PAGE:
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  • Writer's pictureTin-lok Pong

The “Ephphatha” Under the Pandemic

Pastor Jiao

Translated by Allan Liang


Mark 7:31-37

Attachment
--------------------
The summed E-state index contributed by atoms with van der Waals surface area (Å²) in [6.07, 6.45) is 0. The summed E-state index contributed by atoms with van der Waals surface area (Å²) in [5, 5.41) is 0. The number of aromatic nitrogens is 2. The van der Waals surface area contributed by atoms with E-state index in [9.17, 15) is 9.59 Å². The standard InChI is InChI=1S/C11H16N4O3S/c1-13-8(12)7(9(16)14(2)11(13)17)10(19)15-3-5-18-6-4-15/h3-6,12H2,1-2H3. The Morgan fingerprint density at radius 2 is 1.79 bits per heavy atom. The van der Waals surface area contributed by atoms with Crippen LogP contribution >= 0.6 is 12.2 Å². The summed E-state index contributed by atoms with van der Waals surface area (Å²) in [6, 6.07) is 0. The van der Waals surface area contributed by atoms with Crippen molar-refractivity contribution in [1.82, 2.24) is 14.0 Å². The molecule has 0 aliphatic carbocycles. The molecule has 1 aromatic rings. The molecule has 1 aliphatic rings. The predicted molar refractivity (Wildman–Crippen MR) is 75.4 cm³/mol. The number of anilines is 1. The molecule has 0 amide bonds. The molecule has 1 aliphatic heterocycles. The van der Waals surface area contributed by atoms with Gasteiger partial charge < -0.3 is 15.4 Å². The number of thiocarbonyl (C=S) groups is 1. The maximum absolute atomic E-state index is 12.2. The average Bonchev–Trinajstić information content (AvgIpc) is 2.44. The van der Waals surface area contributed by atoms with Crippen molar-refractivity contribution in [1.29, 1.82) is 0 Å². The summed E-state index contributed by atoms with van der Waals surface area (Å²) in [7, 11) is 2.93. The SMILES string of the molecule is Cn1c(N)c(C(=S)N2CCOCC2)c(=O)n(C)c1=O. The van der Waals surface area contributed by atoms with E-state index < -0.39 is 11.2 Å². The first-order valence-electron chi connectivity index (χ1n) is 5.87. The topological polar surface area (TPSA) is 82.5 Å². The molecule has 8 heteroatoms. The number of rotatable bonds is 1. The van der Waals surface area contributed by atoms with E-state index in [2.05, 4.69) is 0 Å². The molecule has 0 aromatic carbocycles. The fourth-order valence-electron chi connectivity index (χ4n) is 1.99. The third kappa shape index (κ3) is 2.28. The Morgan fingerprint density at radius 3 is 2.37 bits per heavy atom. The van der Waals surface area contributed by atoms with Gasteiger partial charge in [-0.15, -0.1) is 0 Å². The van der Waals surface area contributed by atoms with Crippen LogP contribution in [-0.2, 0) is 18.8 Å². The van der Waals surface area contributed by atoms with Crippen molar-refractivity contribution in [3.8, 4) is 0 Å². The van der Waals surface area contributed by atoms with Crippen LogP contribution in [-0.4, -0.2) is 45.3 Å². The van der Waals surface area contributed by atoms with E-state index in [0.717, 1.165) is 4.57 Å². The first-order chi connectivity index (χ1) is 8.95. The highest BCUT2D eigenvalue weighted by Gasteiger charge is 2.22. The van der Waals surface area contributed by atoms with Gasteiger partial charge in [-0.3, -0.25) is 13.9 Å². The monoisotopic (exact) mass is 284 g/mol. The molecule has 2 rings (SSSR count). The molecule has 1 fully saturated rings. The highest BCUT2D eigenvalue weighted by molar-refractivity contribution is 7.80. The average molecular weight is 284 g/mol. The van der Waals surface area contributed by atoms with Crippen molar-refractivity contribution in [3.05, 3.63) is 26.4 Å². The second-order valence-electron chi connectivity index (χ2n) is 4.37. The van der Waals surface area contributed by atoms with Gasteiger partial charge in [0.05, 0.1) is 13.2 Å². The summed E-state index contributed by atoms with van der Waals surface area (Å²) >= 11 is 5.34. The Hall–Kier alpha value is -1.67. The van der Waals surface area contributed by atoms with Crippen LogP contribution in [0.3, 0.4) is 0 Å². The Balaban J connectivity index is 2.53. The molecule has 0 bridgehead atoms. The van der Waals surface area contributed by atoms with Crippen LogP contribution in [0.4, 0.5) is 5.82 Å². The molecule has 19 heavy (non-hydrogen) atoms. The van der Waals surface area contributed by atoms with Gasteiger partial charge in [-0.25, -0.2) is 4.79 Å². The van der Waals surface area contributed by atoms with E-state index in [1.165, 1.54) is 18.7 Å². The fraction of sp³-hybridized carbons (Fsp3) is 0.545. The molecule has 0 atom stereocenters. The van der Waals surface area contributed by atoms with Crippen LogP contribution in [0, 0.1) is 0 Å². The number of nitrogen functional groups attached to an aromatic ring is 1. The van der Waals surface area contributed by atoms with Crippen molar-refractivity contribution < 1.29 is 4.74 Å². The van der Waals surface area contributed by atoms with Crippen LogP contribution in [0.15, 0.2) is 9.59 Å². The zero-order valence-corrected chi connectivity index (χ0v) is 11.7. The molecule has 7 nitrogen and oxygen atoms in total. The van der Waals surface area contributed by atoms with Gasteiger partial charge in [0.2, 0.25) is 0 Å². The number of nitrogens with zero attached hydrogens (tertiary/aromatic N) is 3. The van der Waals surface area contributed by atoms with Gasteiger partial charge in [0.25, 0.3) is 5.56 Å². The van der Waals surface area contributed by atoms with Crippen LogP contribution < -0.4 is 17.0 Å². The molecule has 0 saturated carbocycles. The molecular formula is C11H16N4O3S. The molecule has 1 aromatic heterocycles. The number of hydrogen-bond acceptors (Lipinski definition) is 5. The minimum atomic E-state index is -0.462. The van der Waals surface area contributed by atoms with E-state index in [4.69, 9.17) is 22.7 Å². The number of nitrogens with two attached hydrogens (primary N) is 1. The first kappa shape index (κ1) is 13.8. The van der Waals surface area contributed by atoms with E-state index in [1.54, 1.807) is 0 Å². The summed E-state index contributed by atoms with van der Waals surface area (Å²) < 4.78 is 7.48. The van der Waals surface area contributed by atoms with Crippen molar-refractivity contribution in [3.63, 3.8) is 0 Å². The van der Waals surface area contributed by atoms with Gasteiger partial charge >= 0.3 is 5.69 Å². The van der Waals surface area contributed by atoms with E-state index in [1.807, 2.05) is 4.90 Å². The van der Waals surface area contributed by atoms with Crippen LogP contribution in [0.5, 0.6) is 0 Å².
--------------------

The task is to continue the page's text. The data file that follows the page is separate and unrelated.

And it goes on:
After Jesus healed the daughter of the Syrophoenician woman, he continued to go on spreading the gospel, making known the gospel entrusted to him by his father. The passage here describes Jesus’ healing of a mute and deaf man, an account unique to the book of Mark. The condition of this mute and deaf man was very pitiful, unable to express himself and unable to understand others. Jesus used a very special method of healing. He led the person away from the crowd. Jesus often performed miracles in front of crowds in order to have them see with their own eyes and testify to the authority of Jesus. Here, Jesus performed the miracle in private, in order to show that he did not pursue his own glory, teaching us also to seek not our own glory (Matthew 6:1-4). Moses, the man of God, was once one of slow speech and tongue, but God had him think: who was the Creator of his tongue? (Exodus 4:11) “Ephphatha” is an Aramaic word (meaning “to be loosened”) and not some sort of magical spell. (Isaiah 8:19). This miracle of healing demonstrates that Jesus is God, that he is the Christ, and Messiah, and as the old testaments prophesied, the Christ will open the ears of the deaf, and cause the mute to sing (Isaiah 35:5-6). The words of Jesus possess the infinite power and authority of God, and upon his command, the ears of the man opened and his tongue loosened. This also reveals that when Jesus’ gospel and grace comes upon the life of a miserable sinner, a sort of “ephphatha”, or loosening occurs in the heart. The “deafness and muteness” of one’s heart, spirit and mind is healed by the Word of Jesus. Christ has opened the ears of sinners, so they may repent and turn to God. Christ has also opened their mouths, so that prayers and praise may flow from there unto God. My mother who was formerly a Buddhist, lost her hearing completely 17 years ago, making it necessary for others to communicate to her through writing. These years, I have read and have used in prayer this passage countless times while sharing the gospel with her. Although I have not yet experienced her physical manifestation of “ephphatha”, her deafness still persists, but thanks be to God, for her spirit has experienced an “ephphatha”. My father was taken into the bosom of God on May 10th, 2018, after which my mother, who was completely deaf, began to attend the local house church on a weekly basis. There came a time when I led her in prayer, specifically, the prayer of accepting Christ, during the middle of which she suddenly and spontaneously cried out “Abba Father!” (2019 02 23, Romans 8:13-17). A few months later, she joined 128 others and was the last to be baptised in the river by the local house church; she was 90 years of age when she came to Christ (2019 07 06). My mother’s acceptance of Christ was like the healing of this man, entirely a miracle, praise the LORD. May God forgive me of the sins of my speech during my visits to her, and my failure to show the same compassion Jesus showed to those who suffered the pains of muteness and deafness (1 Corinthians 12:22-26). Under the present pandemic, let us reflect on how blessed we are for being able to listen to God’s Word and open our mouths in praise. Let us also consider how we are to have the heart of Jesus and join God in his work, as well as how we are to view and treat with kindness, those who are unable to “listen and speak”, both in spiritual and physical regards. Let us, like the friends of this man, often bring people to the presence of Jesus Christ. Let us use the opportunity of this pandemic to spread the gospel so that more people may experience the salvation of the “ephphatha” that the gospel of Jesus brings. Please read carefully Mark 7:31-37, and meditate with reflections and prayers: through the pandemic, let us ponder about the “deaf and mute” aspects of our lives that need to be opened by the work of the Word of God and the Holy Spirit, so that we may seek only God’s pleasure. How are we to care for and show love to the weak and sick members of Christ’s body around us?

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